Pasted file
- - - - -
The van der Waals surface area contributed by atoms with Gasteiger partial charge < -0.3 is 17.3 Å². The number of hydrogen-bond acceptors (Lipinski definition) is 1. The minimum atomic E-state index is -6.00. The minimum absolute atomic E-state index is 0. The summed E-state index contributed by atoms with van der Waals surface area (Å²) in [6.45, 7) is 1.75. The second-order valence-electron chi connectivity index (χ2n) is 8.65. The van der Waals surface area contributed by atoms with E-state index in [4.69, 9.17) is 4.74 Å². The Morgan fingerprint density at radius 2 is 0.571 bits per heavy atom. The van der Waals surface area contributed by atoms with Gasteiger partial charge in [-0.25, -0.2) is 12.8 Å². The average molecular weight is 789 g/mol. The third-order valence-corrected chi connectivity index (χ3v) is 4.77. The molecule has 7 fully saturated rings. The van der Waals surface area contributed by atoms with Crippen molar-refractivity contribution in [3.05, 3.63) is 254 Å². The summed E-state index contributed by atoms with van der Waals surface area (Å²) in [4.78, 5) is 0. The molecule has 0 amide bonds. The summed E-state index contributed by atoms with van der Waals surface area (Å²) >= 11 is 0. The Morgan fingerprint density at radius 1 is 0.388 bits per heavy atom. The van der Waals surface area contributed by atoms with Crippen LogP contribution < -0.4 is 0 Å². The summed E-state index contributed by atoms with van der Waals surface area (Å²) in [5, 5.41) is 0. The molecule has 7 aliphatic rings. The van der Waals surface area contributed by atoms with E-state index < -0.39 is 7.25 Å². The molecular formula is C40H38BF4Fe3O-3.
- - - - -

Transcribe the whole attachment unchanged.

The van der Waals surface area contributed by atoms with Gasteiger partial charge < -0.3 is 17.3 Å². The number of hydrogen-bond acceptors (Lipinski definition) is 1. The minimum atomic E-state index is -6.00. The minimum absolute atomic E-state index is 0. The summed E-state index contributed by atoms with van der Waals surface area (Å²) in [6.45, 7) is 1.75. The second-order valence-electron chi connectivity index (χ2n) is 8.65. The van der Waals surface area contributed by atoms with E-state index in [4.69, 9.17) is 4.74 Å². The Morgan fingerprint density at radius 2 is 0.571 bits per heavy atom. The van der Waals surface area contributed by atoms with Gasteiger partial charge in [-0.25, -0.2) is 12.8 Å². The average molecular weight is 789 g/mol. The third-order valence-corrected chi connectivity index (χ3v) is 4.77. The molecule has 7 fully saturated rings. The van der Waals surface area contributed by atoms with Crippen molar-refractivity contribution in [3.05, 3.63) is 254 Å². The summed E-state index contributed by atoms with van der Waals surface area (Å²) in [4.78, 5) is 0. The molecule has 0 amide bonds. The summed E-state index contributed by atoms with van der Waals surface area (Å²) >= 11 is 0. The Morgan fingerprint density at radius 1 is 0.388 bits per heavy atom. The van der Waals surface area contributed by atoms with Crippen LogP contribution < -0.4 is 0 Å². The summed E-state index contributed by atoms with van der Waals surface area (Å²) in [5, 5.41) is 0. The molecule has 7 aliphatic rings. The van der Waals surface area contributed by atoms with E-state index < -0.39 is 7.25 Å². The molecular formula is C40H38BF4Fe3O-3.